chef cutting sushi at Sushi Yamanaka - Fukuoka Travel Guide | justonecookbook.com

    seared toro sushi at Sushi Yamanaka - Fukuoka Travel Guide | justonecookbook.com

    shrimp and squid sushi at Sushi Yamanaka - Fukuoka Travel Guide | justonecookbook.com

    rolled sushi at Sushi Yamanaka - Fukuoka Travel Guide | justonecookbook.com

    nigiri sushi at Sushi Yamanaka - Fukuoka Travel Guide | justonecookbook.com

    Our children loved the omakase experience and know now what’s it’s really like to enjoy sushi beyond their favorite rolls and nigiri.

    Ready for the tour?  We’ll go to all the tourist spots first, then end the night with ramen and yatai.  Remember how I said our hotel is getting smaller, don’t miss it at the end.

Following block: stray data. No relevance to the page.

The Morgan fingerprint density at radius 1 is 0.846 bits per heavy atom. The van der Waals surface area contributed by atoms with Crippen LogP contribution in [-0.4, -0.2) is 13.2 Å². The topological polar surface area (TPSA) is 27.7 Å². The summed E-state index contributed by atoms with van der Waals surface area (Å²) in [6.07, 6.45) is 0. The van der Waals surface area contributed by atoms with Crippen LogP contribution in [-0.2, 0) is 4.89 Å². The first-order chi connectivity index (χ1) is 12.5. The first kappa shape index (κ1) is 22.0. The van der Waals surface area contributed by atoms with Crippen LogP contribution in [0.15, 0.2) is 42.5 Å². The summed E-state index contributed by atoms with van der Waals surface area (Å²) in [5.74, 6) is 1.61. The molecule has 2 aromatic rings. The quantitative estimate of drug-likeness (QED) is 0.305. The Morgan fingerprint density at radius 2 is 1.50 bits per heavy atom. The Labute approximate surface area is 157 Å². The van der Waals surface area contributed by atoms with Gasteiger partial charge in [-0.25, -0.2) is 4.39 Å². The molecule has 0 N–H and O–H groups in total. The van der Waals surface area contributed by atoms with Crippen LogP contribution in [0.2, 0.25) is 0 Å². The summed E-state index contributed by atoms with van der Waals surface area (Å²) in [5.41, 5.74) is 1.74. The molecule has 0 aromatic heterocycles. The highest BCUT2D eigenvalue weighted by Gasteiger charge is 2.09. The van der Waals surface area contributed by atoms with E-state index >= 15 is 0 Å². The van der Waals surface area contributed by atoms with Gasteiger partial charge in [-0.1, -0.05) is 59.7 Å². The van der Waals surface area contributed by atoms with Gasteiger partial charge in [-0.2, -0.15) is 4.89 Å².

Fukuoka Travel Guide – Places to Visit

    During our stay in Fukuoka (2 days 1 night), we visited Dazaifu Tenmangu, Kyushu National Museum, Fukuoka Castle, and Hakata Port Tower.  If you’re interested in learning more about each location, please click on the travel guide images below.  There are more places to visit in Fukuoka but public transportation is not as convinient as Tokyo or Osaka so it’s more challenging to get around.  We tried to visit places that we could walk to without too much trouble.

    Dazaifuk Tenmangu - Fukuoka Travel Guide | justonecookbook.com
    Dazaifu Tenmangu 太宰府天満宮
    Kyushu National Museum - Fukuoka Travel Guide | justonecookbook.com
    Kyushu National Museum 九州国立博物館
    Fukuoka Castle - Fukuoka Travel Guide | justonecookbook.com
    Fukuoka Castle 福岡城
    Hakata Port Tower - Fukuoka Travel Guide | justonecookbook.com
    Hakata Port Tower 博多ポートタワー